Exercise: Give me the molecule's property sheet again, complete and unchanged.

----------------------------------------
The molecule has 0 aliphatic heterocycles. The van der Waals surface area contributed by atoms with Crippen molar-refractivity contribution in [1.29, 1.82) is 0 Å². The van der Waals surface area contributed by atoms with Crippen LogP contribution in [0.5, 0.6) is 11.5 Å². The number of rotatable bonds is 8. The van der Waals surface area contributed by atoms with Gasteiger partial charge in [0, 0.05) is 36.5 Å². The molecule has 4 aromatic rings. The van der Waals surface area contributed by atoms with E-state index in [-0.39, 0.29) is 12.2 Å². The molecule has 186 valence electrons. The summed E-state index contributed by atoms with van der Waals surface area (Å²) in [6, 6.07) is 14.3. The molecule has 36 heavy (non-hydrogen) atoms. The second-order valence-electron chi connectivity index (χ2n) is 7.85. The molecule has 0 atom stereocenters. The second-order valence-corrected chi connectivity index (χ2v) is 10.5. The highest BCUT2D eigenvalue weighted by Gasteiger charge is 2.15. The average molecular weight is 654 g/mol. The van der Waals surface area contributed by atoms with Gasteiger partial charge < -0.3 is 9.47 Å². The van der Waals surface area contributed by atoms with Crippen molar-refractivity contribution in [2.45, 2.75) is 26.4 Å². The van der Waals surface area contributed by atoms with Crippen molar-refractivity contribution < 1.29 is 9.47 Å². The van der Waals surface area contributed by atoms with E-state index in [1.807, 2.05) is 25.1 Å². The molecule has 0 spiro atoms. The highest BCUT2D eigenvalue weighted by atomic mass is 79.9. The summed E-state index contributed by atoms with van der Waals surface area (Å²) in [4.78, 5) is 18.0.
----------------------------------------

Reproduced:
The molecule has 0 aliphatic heterocycles. The van der Waals surface area contributed by atoms with Crippen molar-refractivity contribution in [1.29, 1.82) is 0 Å². The van der Waals surface area contributed by atoms with Crippen LogP contribution in [0.5, 0.6) is 11.5 Å². The number of rotatable bonds is 8. The van der Waals surface area contributed by atoms with Gasteiger partial charge in [0, 0.05) is 36.5 Å². The molecule has 4 aromatic rings. The van der Waals surface area contributed by atoms with E-state index in [-0.39, 0.29) is 12.2 Å². The molecule has 186 valence electrons. The summed E-state index contributed by atoms with van der Waals surface area (Å²) in [6, 6.07) is 14.3. The molecule has 36 heavy (non-hydrogen) atoms. The second-order valence-electron chi connectivity index (χ2n) is 7.85. The molecule has 0 atom stereocenters. The second-order valence-corrected chi connectivity index (χ2v) is 10.5. The highest BCUT2D eigenvalue weighted by Gasteiger charge is 2.15. The average molecular weight is 654 g/mol. The van der Waals surface area contributed by atoms with Gasteiger partial charge < -0.3 is 9.47 Å². The van der Waals surface area contributed by atoms with Crippen molar-refractivity contribution in [2.45, 2.75) is 26.4 Å². The van der Waals surface area contributed by atoms with Crippen molar-refractivity contribution < 1.29 is 9.47 Å². The van der Waals surface area contributed by atoms with E-state index in [1.807, 2.05) is 25.1 Å². The molecule has 0 spiro atoms. The highest BCUT2D eigenvalue weighted by atomic mass is 79.9. The summed E-state index contributed by atoms with van der Waals surface area (Å²) in [4.78, 5) is 18.0.